Earth science enables students to think about themselves as citizens of this exquisite planet we live on, encouraging them to be positive contributors. According to the National Science Foundation, the earth has been around for 4.5 million years. That’s a lot of rich earth science history to study!
Virtual labs are a fun way to teach high school science students about carbon emissions, biomes, plate tectonics, and more. We even have a simulation where students can jump into a spaceship and observe the effects of climate change over the years. Use these simulations as a pre-lab, post-lab, or as a virtual field trip!
Here are seven of our favorite simulations to help you teach earth science.
Discover the patterns of atmospheric circulation and the role it plays in influencing local climates and biomes worldwide. Then use this knowledge to determine the biome and latitude of the lab!
Tectonic plates are always moving beneath you! In this simulation, you will investigate the process of convection, learn what drives the movement of tectonic plates, and perform an experiment with an extremely hot lava sample!
Use a climate model to investigate the effects of anthropogenic climate change on people and the environment. Why are scientists pushing to decrease global emissions? What will happen if we don’t? The fate of the world is in your hands!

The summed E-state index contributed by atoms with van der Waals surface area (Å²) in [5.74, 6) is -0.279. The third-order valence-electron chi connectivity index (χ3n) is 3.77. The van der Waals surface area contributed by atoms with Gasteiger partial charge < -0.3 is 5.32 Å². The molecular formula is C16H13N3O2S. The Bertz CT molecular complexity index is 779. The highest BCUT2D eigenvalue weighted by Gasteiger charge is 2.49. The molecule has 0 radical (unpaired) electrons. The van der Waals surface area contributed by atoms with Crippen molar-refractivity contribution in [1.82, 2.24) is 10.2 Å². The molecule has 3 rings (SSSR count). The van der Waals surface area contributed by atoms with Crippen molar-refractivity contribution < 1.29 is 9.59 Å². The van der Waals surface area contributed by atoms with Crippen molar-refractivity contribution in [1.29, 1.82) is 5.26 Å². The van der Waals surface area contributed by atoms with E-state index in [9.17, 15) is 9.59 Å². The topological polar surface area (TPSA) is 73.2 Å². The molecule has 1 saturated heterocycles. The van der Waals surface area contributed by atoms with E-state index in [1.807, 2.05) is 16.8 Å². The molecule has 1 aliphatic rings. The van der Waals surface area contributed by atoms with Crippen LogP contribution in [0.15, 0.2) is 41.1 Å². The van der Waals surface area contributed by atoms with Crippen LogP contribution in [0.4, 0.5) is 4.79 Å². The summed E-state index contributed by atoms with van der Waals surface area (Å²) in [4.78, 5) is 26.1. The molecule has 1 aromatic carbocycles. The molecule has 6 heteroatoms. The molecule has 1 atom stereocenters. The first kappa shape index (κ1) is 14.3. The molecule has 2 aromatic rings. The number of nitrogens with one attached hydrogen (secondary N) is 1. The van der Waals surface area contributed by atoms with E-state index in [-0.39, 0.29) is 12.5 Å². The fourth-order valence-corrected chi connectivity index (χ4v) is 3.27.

Help Farmer Greg understand the broader issues affecting corn production. Identify the different reservoirs and how they are connected, and then determine how human emissions affect the cycle by playing with the 3D model.
Climate change is one of the biggest challenges of our time. In this simulation, you will learn which astronomical, geological, and biological factors caused climate change in Earth’s past. The geological record reveals that natural climate variations occurred over short, medium, and long timescales. Learning about Earth’s past climate is crucial for understanding global warming today.
Did you know the water you’re drinking may have once been part of a glacier in the Antarctic? In this simulation, you will learn how water moves around the Earth in a continuous cycle.
Learn about the nitrogen cycle and help a local restaurant owner understand the complexities of sustainable crop production. Model nitrogen moving between stages of the cycle and then balance food production with environmental impact.
When students understand what’s at stake and how their learning applies to their everyday life, they care considerably more. There was a study done on self-determination theory by Ryan and Deci, which states “The natural human propensities toward self-organization and an organized relation to a larger social structure are understood to require satisfaction of the three innate or fundamental psychological needs for competence, autonomy, and relatedness.”
That makes for a happy teacher because it means students are absorbing the information! Virtual labs can enforce earth science concepts in a way that makes it easier for students to understand and learn from.